“Take her in!” said the wife of Ben Aboo, and two Arab soldiers stepped up to where the little maiden lay. But before they had touched her Israel strode out with swollen lips and distended nostrils.
“Stop!” he cried.
The Arabs hesitated, and looked towards their master.
“Do as you are bidden—take her in!” said Ben Aboo.
“Stop!” cried Israel again, in a loud voice that rang through the court. Then, parting the Arabs with a sweep of his arms, he picked up the unconscious maiden, and faced about on the new wife of Ben Aboo.
“Madam,” he cried, “I, Israel ben Oliel, may belong to the Governor, but my child belongs to me.”
So saying, he passed out of the court, carrying the girl in his arms, and in the dead silence and blank stupor of that moment none seemed to know what he had done until he was gone.
Israel went home in his anger; but nevertheless, out of this event he found courage in his heart to begin his task again. Let his enemies bleat and bark “Beelzebub,” yet the child was an angel, though suffering for his sin, and her soul was with God. She was a spirit, and the songs she had played were the airs of paradise. But, comforting himself so, Israel remembered the vision of Ruth, wherein Naomi had recovered her powers. He had put it from him hitherto as the delirium of death, but would the Lord yet bring it to pass? Would God in His mercy some day take the angel out of his house, though so strangely gifted, so radiant and beautiful and joyful, and give him instead for the hunger of his heart as a man this sweet human child, his little, fair-haired Naomi, though helpless and simple and weak?
THE VISION OF THE SCAPEGOAT
Israel’s instinct had been sure: the coming of Katrina proved to be the beginning of his end. He kept his office, but he lost his power. No longer did he work his own will in Tetuan; he was required to work the will of the woman. Katrina’s will was an evil one, and Israel got the blame of it, for still he seemed to stand in all matters of tribute and taxation between the people and the Governor. It galled him to take the woman’s wages, but it vexed him yet more to do her work. Her work was to burden the people with taxes beyond all their power of paying; her wages was to be hated as the bane of the bashalic, to be clamoured against as the tyrant of Tetuan, and to be ridiculed by the very offal of the streets.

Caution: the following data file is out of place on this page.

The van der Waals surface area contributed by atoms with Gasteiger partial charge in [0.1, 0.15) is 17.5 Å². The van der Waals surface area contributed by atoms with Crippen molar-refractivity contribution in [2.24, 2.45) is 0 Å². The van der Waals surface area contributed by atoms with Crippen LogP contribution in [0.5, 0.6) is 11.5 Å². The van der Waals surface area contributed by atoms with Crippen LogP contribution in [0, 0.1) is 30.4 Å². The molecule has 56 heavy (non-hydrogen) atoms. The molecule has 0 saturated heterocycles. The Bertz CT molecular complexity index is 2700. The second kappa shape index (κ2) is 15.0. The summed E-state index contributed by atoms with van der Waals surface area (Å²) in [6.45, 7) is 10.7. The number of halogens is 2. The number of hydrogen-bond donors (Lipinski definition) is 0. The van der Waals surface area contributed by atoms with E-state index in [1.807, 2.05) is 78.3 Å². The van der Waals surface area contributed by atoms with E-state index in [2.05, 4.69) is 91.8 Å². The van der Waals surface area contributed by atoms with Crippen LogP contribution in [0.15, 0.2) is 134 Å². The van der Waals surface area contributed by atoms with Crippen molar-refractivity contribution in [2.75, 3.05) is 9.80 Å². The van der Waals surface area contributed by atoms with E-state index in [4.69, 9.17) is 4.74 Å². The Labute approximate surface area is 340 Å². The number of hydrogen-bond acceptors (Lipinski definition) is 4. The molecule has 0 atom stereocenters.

One day a gang of dirty Arabs in the market-place dressed up a blind beggar in clothes such as Israel wore, and sent him abroad through the town to beg as one that was destitute and in a miserable condition. But nothing seemed to move Israel to pity. Men were cast into prison for no reason save that they were rich, and the relations of such as were there already were allowed to redeem them for money, so that no felon suffered punishment except such as could pay nothing. People took fright and fled to other cities. Israel’s name became a curse and a reproach throughout Barbary.